graphing, 4-11
marking, 4-8
remeasuring, 4-9
saving and recalling, 4-10
sorting, 4-6
table, 5-5
viewing, 4-5
small signals, measuring in presence of large ambient, 6-30
softkey
conventions, 1-12
descriptions, 1-4
label, 1-3
user-denable, 12-5
sorting signal lists, 4-6
SPAN front-panel key, 1-4
SPAN ZOOM, 6-13
SRC PWR ON OFF softkey, 7-3
standard congurations, 3-2
customizing, 3-3
start and stop frequency, modifying, 3-3
state functions, 1-4
step
frequency, 5-5
linear, 5-7
logarithmic, 5-7
step keys, 1-7
stepped measurements, 5-1
stimulus-response measurements, 7-2
stimulus-response mode, 7-4
support, FAX, 14-4
SWEEP RAMP connector
receiver RF section, 1-8
RF lter section, 1-9
Index-8
sweep time, 6-2
T
tables
amplitude correction, activating, 9-6
amplitude correction, creating, 9-1
amplitude correction, editing, 9-6
amplitude correction, saving and recalling, 9-7
limit line, format of signal analyzer, 8-15
limit line, recalling, 8-9
receiver limit line, saving, 8-8
TEST front-panel key, 1-4, 3-2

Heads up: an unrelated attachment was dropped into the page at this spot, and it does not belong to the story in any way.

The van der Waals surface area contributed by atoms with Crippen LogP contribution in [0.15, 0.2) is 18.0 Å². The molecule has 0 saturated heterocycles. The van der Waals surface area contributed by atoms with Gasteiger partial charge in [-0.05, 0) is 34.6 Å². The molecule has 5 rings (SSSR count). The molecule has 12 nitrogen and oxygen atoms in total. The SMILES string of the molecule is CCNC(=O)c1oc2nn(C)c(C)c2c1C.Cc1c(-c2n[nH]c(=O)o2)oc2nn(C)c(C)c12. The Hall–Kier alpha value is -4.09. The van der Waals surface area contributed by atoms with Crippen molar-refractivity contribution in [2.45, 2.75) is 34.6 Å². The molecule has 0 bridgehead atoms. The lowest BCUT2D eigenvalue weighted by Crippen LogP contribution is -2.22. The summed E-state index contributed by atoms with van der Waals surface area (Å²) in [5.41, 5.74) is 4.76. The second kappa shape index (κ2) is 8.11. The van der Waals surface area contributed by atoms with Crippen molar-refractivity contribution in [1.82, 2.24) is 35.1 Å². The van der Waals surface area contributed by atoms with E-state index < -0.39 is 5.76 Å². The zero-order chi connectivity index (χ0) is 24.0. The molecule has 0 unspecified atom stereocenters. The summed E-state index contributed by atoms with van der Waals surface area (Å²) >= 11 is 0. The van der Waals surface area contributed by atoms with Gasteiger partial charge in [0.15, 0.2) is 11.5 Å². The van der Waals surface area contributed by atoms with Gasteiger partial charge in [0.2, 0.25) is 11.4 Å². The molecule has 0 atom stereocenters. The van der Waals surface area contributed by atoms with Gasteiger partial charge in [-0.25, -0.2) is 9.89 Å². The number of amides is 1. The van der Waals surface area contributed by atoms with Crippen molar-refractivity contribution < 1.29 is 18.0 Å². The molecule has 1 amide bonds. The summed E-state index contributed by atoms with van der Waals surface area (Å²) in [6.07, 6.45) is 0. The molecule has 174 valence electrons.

TG UNLVL message, 7-7
third order measurements, 7-18
TRACK GEN front-panel key, 1-4, 7-3
tracking generator, 12-2
calibration, 2-8
connector, 1-5
normalization, 7-5
stimulus-response, 7-2
unleveled condition, 7-7
tracking unstable signals, 6-13
troubleshooting, 14-2
U
unleveled condition, tracking generator, 7-7
user-created error messages, 13-1
user-denable softkeys, 12-5
V
video averaging, 6-27
viewing
disk catalog, 8-10
receiver limit lines, 8-2
signal analyzer limit lines, 8-11
signal list, 4-5
VOLTAGE SELECTOR, 1-8
VOLUME control, 1-3
W
warm-up time, 2-2
windows display mode, 1-10
activating, 3-12, 10-2
activating overview mode, 10-5
moving zone markers, 10-3
turning o, 10-6
windows keys, 1-4
write protection, 11-11
Y
YIG-tuned lter self-calibration, 2-8
Z
ZERO SPAN, 6-11
zone markers, 10-3
ZOOM windows key, 1-4
Index-9